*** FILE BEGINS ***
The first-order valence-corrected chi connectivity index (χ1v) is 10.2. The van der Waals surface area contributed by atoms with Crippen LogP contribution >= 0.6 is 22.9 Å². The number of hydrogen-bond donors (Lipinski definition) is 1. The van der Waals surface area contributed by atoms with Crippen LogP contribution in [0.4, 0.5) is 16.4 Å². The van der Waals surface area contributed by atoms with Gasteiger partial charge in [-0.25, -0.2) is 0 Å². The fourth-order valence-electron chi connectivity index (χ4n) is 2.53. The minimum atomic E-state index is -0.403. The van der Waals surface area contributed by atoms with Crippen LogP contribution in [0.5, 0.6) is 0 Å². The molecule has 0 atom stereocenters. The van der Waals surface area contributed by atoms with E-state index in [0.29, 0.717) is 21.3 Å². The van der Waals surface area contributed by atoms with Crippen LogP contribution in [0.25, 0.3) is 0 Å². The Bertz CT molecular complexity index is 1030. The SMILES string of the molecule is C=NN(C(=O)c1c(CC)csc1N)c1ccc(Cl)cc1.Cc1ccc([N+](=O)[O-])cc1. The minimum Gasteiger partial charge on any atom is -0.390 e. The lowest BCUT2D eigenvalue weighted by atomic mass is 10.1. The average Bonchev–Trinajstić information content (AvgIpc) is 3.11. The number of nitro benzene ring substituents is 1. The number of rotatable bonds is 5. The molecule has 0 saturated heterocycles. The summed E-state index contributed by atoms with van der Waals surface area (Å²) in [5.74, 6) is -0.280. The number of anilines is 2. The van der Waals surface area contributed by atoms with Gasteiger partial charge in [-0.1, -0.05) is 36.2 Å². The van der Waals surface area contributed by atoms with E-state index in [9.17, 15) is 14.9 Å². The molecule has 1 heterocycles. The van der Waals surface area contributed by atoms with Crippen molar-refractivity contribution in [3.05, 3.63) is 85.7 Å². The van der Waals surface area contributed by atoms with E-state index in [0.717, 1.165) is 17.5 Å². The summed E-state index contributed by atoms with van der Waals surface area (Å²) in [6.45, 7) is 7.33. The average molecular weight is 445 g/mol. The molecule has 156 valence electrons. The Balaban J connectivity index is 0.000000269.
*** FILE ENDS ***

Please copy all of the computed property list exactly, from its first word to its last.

The first-order valence-corrected chi connectivity index (χ1v) is 10.2. The van der Waals surface area contributed by atoms with Crippen LogP contribution >= 0.6 is 22.9 Å². The number of hydrogen-bond donors (Lipinski definition) is 1. The van der Waals surface area contributed by atoms with Crippen LogP contribution in [0.4, 0.5) is 16.4 Å². The van der Waals surface area contributed by atoms with Gasteiger partial charge in [-0.25, -0.2) is 0 Å². The fourth-order valence-electron chi connectivity index (χ4n) is 2.53. The minimum atomic E-state index is -0.403. The van der Waals surface area contributed by atoms with Crippen LogP contribution in [0.5, 0.6) is 0 Å². The molecule has 0 atom stereocenters. The van der Waals surface area contributed by atoms with E-state index in [0.29, 0.717) is 21.3 Å². The van der Waals surface area contributed by atoms with Crippen LogP contribution in [0.25, 0.3) is 0 Å². The Bertz CT molecular complexity index is 1030. The SMILES string of the molecule is C=NN(C(=O)c1c(CC)csc1N)c1ccc(Cl)cc1.Cc1ccc([N+](=O)[O-])cc1. The minimum Gasteiger partial charge on any atom is -0.390 e. The lowest BCUT2D eigenvalue weighted by atomic mass is 10.1. The average Bonchev–Trinajstić information content (AvgIpc) is 3.11. The number of nitro benzene ring substituents is 1. The number of rotatable bonds is 5. The molecule has 0 saturated heterocycles. The summed E-state index contributed by atoms with van der Waals surface area (Å²) in [5.74, 6) is -0.280. The number of anilines is 2. The van der Waals surface area contributed by atoms with Gasteiger partial charge in [-0.1, -0.05) is 36.2 Å². The van der Waals surface area contributed by atoms with E-state index in [9.17, 15) is 14.9 Å². The molecule has 1 heterocycles. The van der Waals surface area contributed by atoms with Crippen molar-refractivity contribution in [3.05, 3.63) is 85.7 Å². The van der Waals surface area contributed by atoms with E-state index in [0.717, 1.165) is 17.5 Å². The summed E-state index contributed by atoms with van der Waals surface area (Å²) in [6.45, 7) is 7.33. The average molecular weight is 445 g/mol. The molecule has 156 valence electrons. The Balaban J connectivity index is 0.000000269.